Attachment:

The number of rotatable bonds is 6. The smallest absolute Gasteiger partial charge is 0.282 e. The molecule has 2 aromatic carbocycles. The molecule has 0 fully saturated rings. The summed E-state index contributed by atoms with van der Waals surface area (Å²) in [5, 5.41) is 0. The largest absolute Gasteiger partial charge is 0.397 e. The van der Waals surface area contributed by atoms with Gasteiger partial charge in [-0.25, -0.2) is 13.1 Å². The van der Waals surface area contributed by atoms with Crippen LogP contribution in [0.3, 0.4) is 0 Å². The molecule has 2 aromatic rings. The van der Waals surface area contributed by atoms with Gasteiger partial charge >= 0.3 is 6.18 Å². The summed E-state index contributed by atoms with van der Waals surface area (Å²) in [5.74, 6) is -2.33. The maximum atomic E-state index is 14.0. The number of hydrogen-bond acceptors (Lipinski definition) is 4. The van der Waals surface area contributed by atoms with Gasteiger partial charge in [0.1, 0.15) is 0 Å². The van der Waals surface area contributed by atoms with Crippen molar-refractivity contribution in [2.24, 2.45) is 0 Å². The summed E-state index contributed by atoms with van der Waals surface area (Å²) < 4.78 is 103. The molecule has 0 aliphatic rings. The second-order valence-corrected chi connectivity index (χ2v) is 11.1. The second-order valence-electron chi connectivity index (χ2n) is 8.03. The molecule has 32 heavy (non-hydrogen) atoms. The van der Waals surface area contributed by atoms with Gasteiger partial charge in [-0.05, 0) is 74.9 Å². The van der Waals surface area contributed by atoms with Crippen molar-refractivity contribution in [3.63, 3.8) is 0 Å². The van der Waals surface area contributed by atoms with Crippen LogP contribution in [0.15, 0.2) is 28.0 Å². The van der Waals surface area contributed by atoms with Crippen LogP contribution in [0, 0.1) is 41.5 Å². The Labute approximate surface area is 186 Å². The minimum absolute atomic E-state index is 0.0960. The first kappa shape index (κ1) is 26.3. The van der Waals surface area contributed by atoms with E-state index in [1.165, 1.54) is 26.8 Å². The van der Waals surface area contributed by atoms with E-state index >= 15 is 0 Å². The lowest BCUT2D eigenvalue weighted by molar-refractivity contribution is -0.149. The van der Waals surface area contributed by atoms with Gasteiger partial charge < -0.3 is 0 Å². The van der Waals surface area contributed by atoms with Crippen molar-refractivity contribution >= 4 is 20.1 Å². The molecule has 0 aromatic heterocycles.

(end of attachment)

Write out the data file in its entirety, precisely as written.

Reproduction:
The number of rotatable bonds is 6. The smallest absolute Gasteiger partial charge is 0.282 e. The molecule has 2 aromatic carbocycles. The molecule has 0 fully saturated rings. The summed E-state index contributed by atoms with van der Waals surface area (Å²) in [5, 5.41) is 0. The largest absolute Gasteiger partial charge is 0.397 e. The van der Waals surface area contributed by atoms with Gasteiger partial charge in [-0.25, -0.2) is 13.1 Å². The van der Waals surface area contributed by atoms with Crippen LogP contribution in [0.3, 0.4) is 0 Å². The molecule has 2 aromatic rings. The van der Waals surface area contributed by atoms with Gasteiger partial charge >= 0.3 is 6.18 Å². The summed E-state index contributed by atoms with van der Waals surface area (Å²) in [5.74, 6) is -2.33. The maximum atomic E-state index is 14.0. The number of hydrogen-bond acceptors (Lipinski definition) is 4. The van der Waals surface area contributed by atoms with Gasteiger partial charge in [0.1, 0.15) is 0 Å². The van der Waals surface area contributed by atoms with Crippen molar-refractivity contribution in [2.24, 2.45) is 0 Å². The summed E-state index contributed by atoms with van der Waals surface area (Å²) < 4.78 is 103. The molecule has 0 aliphatic rings. The second-order valence-corrected chi connectivity index (χ2v) is 11.1. The second-order valence-electron chi connectivity index (χ2n) is 8.03. The molecule has 32 heavy (non-hydrogen) atoms. The van der Waals surface area contributed by atoms with Gasteiger partial charge in [-0.05, 0) is 74.9 Å². The van der Waals surface area contributed by atoms with Crippen molar-refractivity contribution in [3.63, 3.8) is 0 Å². The van der Waals surface area contributed by atoms with Crippen LogP contribution in [0.15, 0.2) is 28.0 Å². The van der Waals surface area contributed by atoms with Crippen LogP contribution in [0, 0.1) is 41.5 Å². The Labute approximate surface area is 186 Å². The minimum absolute atomic E-state index is 0.0960. The first kappa shape index (κ1) is 26.3. The van der Waals surface area contributed by atoms with E-state index in [1.165, 1.54) is 26.8 Å². The van der Waals surface area contributed by atoms with E-state index >= 15 is 0 Å². The lowest BCUT2D eigenvalue weighted by molar-refractivity contribution is -0.149. The van der Waals surface area contributed by atoms with Gasteiger partial charge < -0.3 is 0 Å². The van der Waals surface area contributed by atoms with Crippen molar-refractivity contribution >= 4 is 20.1 Å². The molecule has 0 aromatic heterocycles.